During his spring visit to the United States, Japan’s Prime Minister Shinzo Abe stood in the well of the House of Representatives and promised: “I will pass national security legislation by the end of summer.”
He was referring to a new law and amendments to nearly a dozen other laws relating to the deployment of the Self-Defense Forces (SDF). They would provide legislative mussel to the Abe cabinet’s decision one year ago to “reinterpret” the pacifistic constitution to permit collective defense.
At the time it seemed, especially to Washington which welcomed the return of the conservative Liberal Democratic Party (LDP) and Abe back to power, that fulfilling this promise would present few difficulties. After all, the LDP and its Komeito coalition partner hold commanding majorities in both houses of parliament.
Washington was so sure of Abe’s legislative clout that it agreed to publish new joint guidelines for joint US-Japan cooperation in defense matters even before parliament voted on the amendments that are needed to implement the agreement.
Now there are signs that parliamentary approval of the measures this summer isn’t going to be a cake walk. Public opinion polls show growing numbers of Japanese opposing the new security laws, while the cabinet’s approval ratings, now about 40 percent, are beginning to fall.
In one sign that the government is getting worried, the prime minister extended the current session of the Diet, which was due to adjourn this month for the summer holidays, until the end of September. It is the longest extension since the end of World War II.
The tide began to turn in early May when three constitutional scholars testified before a parliamentary committee that the proposed laws were unconstitutional. Opposition took on added force as one of the three had been appointed by the government. The media played up their views.
Then the government was embarrassed when some of the younger members held a “study session” in which they debated ways to punish the press over their editorials and coverage of the security bills and other defense-related measures. One of those asked to speak was novelist Naoki Hyakuta, an extreme reactionary who said some of the unfriendly newspapers in Okinawa “must be destroyed.”
Hayakuta is not a member of parliament but served on the governing board of NHK, Japan’s state broadcaster, as an Abe appointee. The prime minister, who did not attend the meeting was forced to formally apologize, “It was extremely inappropriate,” Abe said referring to the language used by those attending.
One more fumble like that could be fatal to the bills, said party secretary general Sadakazu Tanigake.
What’s emerging is a potentially fatal combination of a difficult-to-explain security need and a prime minister who is not trusted, either at home or abroad, on matters of history. He harbors revisionist views on Japan’s role in World War II, which makes it seem to some that he is eager to launch 1930s-type adventures.
Never mind that the actual legislation is fairly modest in practice. Mostly it is designed to enable closer cooperation with existing allies like the United States and potential allies like the Philippines in situations that threaten the Japan’s security.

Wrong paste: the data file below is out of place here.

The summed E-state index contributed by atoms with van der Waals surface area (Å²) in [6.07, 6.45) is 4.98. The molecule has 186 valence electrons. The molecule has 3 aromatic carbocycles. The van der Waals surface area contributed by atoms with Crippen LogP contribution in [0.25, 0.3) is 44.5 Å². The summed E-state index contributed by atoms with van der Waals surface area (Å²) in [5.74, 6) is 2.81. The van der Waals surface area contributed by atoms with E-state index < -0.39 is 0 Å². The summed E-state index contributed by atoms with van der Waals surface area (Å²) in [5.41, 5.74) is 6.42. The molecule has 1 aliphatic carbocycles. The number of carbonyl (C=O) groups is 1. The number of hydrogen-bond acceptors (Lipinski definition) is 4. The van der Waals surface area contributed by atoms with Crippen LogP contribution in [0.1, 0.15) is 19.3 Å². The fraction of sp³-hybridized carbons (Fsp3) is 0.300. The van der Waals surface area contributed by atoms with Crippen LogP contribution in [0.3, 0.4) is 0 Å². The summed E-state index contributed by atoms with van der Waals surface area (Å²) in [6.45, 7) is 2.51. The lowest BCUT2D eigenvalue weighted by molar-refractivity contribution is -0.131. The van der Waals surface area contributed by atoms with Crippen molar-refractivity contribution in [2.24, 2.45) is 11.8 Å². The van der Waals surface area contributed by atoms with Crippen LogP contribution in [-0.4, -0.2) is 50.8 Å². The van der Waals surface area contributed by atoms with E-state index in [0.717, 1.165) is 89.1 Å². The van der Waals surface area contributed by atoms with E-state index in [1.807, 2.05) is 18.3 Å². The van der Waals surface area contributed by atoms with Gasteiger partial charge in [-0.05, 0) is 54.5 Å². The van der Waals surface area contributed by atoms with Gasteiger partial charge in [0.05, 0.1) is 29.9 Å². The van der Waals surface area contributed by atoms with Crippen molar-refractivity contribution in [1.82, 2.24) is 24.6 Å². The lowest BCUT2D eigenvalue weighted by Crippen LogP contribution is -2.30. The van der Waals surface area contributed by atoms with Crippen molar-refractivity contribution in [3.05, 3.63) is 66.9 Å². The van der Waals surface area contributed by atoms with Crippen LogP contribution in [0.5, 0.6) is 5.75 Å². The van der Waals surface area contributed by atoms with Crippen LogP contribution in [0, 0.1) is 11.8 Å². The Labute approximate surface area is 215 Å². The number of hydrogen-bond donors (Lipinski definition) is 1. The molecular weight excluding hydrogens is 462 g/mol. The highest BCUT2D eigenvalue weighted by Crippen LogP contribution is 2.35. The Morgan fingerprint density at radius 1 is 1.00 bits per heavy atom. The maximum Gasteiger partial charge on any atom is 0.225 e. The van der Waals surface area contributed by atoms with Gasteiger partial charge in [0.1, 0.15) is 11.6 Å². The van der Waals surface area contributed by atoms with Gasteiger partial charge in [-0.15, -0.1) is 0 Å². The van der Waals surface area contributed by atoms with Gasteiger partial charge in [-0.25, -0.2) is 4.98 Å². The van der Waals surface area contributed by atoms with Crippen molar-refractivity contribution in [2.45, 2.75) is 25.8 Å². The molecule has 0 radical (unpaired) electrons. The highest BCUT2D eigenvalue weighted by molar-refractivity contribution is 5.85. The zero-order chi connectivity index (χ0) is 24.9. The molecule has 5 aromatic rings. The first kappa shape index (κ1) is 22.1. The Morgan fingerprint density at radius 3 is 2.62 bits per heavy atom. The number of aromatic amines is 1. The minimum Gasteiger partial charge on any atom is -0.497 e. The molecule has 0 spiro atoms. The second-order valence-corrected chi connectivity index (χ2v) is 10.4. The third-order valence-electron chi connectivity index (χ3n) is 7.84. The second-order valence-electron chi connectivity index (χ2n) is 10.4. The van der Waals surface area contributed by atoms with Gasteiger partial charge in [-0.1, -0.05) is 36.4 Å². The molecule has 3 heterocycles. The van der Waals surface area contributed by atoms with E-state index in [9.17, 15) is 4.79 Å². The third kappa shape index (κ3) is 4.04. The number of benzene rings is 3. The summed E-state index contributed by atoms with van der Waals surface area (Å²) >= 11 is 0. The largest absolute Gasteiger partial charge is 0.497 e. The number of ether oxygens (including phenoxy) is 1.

The situation is beginning to look eerily like the 1960 when the then Prime Minister Nobusuke Kishi, who happens to be Abe’s grandfather and in many respects his role model, rammed through parliament the security treaty with the US in the face of massive demonstrations that forced President Dwight Eisenhower to cancel a planned trip to Japan.
Things have not yet reached that point, though there was recent a demonstration of about 45,000 people in downtown Tokyo opposing the new laws, and there may be more, especially next month when Japan will mark the 70th anniversary of the end of the war.
It is not certain whether Abe will be forced to copy the strong-arm tactics that his grandfather used to ram the treaty through the Diet in 1960 but that may change during the long hot summer. Abe’s majority looks impressive on paper, but numbers can deceive. Japanese take offense at high-handed parliamentary tactics and may punish the party in the next election for them.
There are some signs that Abe himself isn’t so sure that he has the votes to pass the laws. One is the unusually long extension of the current parliament through the summer. It may show he is worried about whether the bills can pass the upper house, and he wants time for the lower house to be able to override an upper house defeat.
Another sign was a curious recent meeting with Toru Hashimoto, one of the founders of the Japan Innovation Party, which has the third-largest bloc of votes in both houses. It suggested that Abe may be fishing for insurance votes in that party (which has proposed its own versions of the bills.)
So far, there are no other indications of a revolt against the government by LDP back benchers. Its coalition partner, Komeito, has also been quiet. Though Komeito is more pacifist than its partner, it endorsed the new bills after a series of consultations and negotiations.
But bets could be off if the government’s public approval ratings continue to fall during the summer. Long time Japan watcher, Takeo Toshikawa, writing in The Oriental Economist, says the cabinet’s approval ratings may fall five percentage points each time the bills are passed through a committee or plenary session.
If approval continues to fall steadily many of the younger LDP members, fearing for their seats, may begin to bolt. If that happens, and especially if the government has to pull the bills, Abe might find opposition to his reelection as party president in September, a prerequisite for being premier, where he previously was considered a shoo-in. In that case Abe may have to take another lead from his distinguished grandfather, who was forced to resign as prime minister after the 1960 security treaty debacle.